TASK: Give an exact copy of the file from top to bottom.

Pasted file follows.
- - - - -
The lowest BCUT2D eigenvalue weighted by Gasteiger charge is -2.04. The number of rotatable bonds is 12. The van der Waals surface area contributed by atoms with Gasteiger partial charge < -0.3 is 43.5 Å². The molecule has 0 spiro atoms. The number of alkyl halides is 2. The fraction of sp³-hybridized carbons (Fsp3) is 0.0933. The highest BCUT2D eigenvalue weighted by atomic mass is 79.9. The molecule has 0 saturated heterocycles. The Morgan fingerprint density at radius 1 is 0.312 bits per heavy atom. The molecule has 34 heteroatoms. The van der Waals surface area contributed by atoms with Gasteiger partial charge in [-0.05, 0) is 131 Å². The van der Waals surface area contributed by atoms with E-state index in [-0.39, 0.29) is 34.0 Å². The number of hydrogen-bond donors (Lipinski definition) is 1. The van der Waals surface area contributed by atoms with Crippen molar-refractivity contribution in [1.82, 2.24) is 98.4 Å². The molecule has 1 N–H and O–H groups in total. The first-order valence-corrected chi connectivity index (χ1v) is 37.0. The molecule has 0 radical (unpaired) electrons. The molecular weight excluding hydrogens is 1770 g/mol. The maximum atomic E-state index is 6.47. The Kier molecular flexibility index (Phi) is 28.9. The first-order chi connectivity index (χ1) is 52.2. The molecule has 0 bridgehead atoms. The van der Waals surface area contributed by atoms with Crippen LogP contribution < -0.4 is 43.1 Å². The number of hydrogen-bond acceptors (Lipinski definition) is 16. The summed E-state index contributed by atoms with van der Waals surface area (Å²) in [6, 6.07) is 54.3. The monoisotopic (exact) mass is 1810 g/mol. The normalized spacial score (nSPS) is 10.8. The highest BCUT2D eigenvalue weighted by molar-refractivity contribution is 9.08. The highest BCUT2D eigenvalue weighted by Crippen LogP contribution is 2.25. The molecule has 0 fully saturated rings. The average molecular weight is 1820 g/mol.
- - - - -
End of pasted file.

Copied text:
The lowest BCUT2D eigenvalue weighted by Gasteiger charge is -2.04. The number of rotatable bonds is 12. The van der Waals surface area contributed by atoms with Gasteiger partial charge < -0.3 is 43.5 Å². The molecule has 0 spiro atoms. The number of alkyl halides is 2. The fraction of sp³-hybridized carbons (Fsp3) is 0.0933. The highest BCUT2D eigenvalue weighted by atomic mass is 79.9. The molecule has 0 saturated heterocycles. The Morgan fingerprint density at radius 1 is 0.312 bits per heavy atom. The molecule has 34 heteroatoms. The van der Waals surface area contributed by atoms with Gasteiger partial charge in [-0.05, 0) is 131 Å². The van der Waals surface area contributed by atoms with E-state index in [-0.39, 0.29) is 34.0 Å². The number of hydrogen-bond donors (Lipinski definition) is 1. The van der Waals surface area contributed by atoms with Crippen molar-refractivity contribution in [1.82, 2.24) is 98.4 Å². The molecule has 1 N–H and O–H groups in total. The first-order valence-corrected chi connectivity index (χ1v) is 37.0. The molecule has 0 radical (unpaired) electrons. The molecular weight excluding hydrogens is 1770 g/mol. The maximum atomic E-state index is 6.47. The Kier molecular flexibility index (Phi) is 28.9. The first-order chi connectivity index (χ1) is 52.2. The molecule has 0 bridgehead atoms. The van der Waals surface area contributed by atoms with Crippen LogP contribution < -0.4 is 43.1 Å². The number of hydrogen-bond acceptors (Lipinski definition) is 16. The summed E-state index contributed by atoms with van der Waals surface area (Å²) in [6, 6.07) is 54.3. The monoisotopic (exact) mass is 1810 g/mol. The normalized spacial score (nSPS) is 10.8. The highest BCUT2D eigenvalue weighted by molar-refractivity contribution is 9.08. The highest BCUT2D eigenvalue weighted by Crippen LogP contribution is 2.25. The molecule has 0 fully saturated rings. The average molecular weight is 1820 g/mol.